With only nine tables, it's a good idea to make reservations. If you happen to get there when everyone has just been seated, as we did on our second visit, you could be in for a wait of 20 minutes or more.
2333 Washtenaw Ave.
- Hours: Sunday, 11 a.m.-8 p.m.; Monday, 11 a.m.- 4 p.m.; Tuesday-Thursday, 11 a.m.-9 p.m.; Friday and Saturday, 11 a.m.-10 p.m.
- Plastic: Visa, Mastercard, American Express, Discover
- Liquor: No. They're hoping for a beer and wine license by the summer.
- Prices: Moderate.
- Noise level: Medium.
- Wheelchair access: Entrance is wheelchair accessible, but bathrooms are not.
All of the appetizers we tried were great, starting with the seven-layer bean dip of guacamole, salsa, sour cream, jalapenos, tomatoes and beans. The Wolf Sampler includes two sliders, wings and focaccia bread. We opted for the beef instead of the pork sliders, which consisted of sweet-flavored beef served on a fresh bun. The wings were tender and bathed in a sweet barbeque sauce. Our server initially forgot to bring the pesto sauce that accompanied the focaccia bread, and it seemed rather bland. But the sauce that was eventually delivered near the end of our meal perked the bread up nicely.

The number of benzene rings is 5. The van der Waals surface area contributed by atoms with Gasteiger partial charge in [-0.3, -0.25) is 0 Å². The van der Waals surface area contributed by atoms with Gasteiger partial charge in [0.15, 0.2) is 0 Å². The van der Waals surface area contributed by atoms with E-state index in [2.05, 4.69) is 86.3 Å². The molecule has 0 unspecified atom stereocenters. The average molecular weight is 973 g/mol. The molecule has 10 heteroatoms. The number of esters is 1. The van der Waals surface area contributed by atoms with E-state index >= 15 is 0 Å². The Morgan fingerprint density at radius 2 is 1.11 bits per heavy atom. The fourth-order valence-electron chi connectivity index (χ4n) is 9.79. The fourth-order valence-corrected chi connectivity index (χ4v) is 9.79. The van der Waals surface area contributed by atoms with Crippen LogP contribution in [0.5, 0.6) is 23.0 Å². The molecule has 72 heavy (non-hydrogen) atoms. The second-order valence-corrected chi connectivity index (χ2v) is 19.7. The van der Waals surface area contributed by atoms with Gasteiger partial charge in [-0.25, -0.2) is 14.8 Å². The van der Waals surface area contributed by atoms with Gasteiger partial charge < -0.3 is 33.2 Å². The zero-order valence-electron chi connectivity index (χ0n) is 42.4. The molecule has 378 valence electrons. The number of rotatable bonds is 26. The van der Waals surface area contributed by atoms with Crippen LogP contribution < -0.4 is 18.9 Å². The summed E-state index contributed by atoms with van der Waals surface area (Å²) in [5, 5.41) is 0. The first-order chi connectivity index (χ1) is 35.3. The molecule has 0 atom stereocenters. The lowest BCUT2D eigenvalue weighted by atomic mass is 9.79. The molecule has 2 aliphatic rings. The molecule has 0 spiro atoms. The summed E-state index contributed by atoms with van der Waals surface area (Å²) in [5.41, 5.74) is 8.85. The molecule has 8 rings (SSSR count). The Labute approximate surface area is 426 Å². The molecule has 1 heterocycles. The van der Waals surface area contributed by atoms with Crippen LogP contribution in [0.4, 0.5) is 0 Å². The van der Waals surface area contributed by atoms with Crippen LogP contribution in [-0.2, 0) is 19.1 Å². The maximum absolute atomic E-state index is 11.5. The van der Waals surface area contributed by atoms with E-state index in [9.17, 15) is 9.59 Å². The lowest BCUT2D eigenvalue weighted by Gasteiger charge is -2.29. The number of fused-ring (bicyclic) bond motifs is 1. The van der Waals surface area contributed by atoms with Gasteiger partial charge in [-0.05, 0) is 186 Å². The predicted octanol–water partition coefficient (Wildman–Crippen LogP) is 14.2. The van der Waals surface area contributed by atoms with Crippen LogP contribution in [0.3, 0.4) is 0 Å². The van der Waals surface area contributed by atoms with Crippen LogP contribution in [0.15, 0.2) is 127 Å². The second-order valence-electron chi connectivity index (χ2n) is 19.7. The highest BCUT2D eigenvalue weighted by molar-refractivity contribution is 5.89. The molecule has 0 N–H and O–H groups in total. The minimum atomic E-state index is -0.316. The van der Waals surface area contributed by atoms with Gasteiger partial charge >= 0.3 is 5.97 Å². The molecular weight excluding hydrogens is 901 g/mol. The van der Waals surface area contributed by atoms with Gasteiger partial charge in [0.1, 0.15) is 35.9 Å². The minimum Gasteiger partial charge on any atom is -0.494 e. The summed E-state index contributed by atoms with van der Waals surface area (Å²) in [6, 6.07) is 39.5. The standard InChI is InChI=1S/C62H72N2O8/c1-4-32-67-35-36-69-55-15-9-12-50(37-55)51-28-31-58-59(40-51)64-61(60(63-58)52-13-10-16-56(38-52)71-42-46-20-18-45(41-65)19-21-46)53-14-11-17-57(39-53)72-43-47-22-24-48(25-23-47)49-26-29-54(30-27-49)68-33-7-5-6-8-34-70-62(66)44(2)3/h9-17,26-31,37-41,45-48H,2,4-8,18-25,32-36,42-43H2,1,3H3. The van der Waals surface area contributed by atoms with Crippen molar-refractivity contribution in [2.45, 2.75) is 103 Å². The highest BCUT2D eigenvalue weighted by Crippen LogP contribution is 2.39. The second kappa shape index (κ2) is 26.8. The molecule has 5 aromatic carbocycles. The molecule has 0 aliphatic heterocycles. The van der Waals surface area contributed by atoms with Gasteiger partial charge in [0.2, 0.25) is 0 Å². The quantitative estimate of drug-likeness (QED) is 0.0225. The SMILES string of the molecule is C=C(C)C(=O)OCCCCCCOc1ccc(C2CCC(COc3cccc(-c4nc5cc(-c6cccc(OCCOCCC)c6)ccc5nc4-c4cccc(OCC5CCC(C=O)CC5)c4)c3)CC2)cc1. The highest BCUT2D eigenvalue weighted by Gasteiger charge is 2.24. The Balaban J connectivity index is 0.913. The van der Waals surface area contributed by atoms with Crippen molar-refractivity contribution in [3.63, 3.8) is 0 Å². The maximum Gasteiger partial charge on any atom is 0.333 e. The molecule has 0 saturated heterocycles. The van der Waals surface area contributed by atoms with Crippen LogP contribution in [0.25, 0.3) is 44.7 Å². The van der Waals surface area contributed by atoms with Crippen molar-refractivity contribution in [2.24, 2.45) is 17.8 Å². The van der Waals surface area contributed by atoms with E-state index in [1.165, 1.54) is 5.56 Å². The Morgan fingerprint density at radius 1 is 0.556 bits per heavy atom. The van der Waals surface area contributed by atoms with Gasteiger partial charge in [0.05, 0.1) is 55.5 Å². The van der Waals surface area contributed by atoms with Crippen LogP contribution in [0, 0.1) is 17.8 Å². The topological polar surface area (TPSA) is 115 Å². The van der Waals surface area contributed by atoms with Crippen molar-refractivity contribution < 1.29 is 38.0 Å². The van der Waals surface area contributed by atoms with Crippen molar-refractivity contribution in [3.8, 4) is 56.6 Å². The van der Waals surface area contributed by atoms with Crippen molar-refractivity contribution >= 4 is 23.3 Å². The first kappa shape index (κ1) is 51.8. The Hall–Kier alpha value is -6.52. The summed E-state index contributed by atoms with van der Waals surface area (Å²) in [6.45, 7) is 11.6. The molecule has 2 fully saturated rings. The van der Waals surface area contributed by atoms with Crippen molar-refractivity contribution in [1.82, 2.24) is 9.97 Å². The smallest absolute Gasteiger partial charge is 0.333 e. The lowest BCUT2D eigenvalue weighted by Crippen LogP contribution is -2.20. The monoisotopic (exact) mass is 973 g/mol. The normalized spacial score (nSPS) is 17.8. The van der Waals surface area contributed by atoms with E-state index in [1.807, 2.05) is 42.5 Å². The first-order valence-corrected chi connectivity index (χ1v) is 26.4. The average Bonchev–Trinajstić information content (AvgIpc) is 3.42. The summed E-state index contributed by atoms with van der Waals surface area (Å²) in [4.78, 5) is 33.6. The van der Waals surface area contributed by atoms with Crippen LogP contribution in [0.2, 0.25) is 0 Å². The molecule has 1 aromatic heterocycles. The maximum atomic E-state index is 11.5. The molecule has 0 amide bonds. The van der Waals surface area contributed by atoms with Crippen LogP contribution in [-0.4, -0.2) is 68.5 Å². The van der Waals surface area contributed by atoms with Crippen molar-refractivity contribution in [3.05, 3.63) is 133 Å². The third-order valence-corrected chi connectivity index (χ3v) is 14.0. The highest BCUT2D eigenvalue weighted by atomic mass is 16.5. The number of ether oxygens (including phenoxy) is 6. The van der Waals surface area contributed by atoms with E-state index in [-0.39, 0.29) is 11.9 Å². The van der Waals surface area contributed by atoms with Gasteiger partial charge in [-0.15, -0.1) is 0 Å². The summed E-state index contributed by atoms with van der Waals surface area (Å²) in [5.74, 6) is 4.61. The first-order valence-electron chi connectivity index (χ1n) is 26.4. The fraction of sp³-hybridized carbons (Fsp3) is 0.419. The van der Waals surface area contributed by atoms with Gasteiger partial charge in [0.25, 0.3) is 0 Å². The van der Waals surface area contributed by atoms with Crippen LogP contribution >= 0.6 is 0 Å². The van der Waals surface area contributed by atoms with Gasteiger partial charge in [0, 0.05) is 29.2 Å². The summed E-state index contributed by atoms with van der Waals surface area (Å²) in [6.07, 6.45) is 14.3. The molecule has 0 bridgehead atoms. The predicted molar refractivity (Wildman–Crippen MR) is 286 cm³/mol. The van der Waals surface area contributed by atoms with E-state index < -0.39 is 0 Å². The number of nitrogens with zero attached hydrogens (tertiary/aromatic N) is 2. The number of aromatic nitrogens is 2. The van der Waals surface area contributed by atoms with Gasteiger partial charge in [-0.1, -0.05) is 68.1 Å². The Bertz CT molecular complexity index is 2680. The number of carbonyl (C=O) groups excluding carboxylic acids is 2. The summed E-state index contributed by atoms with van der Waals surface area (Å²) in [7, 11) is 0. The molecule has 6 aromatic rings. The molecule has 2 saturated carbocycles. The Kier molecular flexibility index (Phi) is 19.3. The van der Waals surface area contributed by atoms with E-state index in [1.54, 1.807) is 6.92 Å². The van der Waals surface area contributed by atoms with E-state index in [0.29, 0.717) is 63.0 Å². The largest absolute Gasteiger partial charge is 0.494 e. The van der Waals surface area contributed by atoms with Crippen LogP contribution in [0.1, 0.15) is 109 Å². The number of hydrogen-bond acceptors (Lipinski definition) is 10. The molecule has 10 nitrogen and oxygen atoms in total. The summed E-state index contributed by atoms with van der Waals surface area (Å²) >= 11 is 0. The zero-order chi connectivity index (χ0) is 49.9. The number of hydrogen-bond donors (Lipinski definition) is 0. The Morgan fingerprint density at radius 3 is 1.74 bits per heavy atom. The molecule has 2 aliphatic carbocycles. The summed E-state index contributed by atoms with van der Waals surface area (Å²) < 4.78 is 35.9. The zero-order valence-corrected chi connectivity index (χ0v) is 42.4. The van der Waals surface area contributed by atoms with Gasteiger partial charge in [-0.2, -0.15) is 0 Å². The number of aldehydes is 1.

The best salad we sampled by far was the Michigan salad, which had chunks of walnuts, along with dried cherries and crumbled blue cheese tossed with a raspberry vinaigrette dressing. The house salad was uninteresting, though it benefited from a rich, creamy, homemade Russian dressing.
The salads and entrees are served with a croissant. Jackson explains they pre-order the dough and bake it in house, but it tasted a bit stale.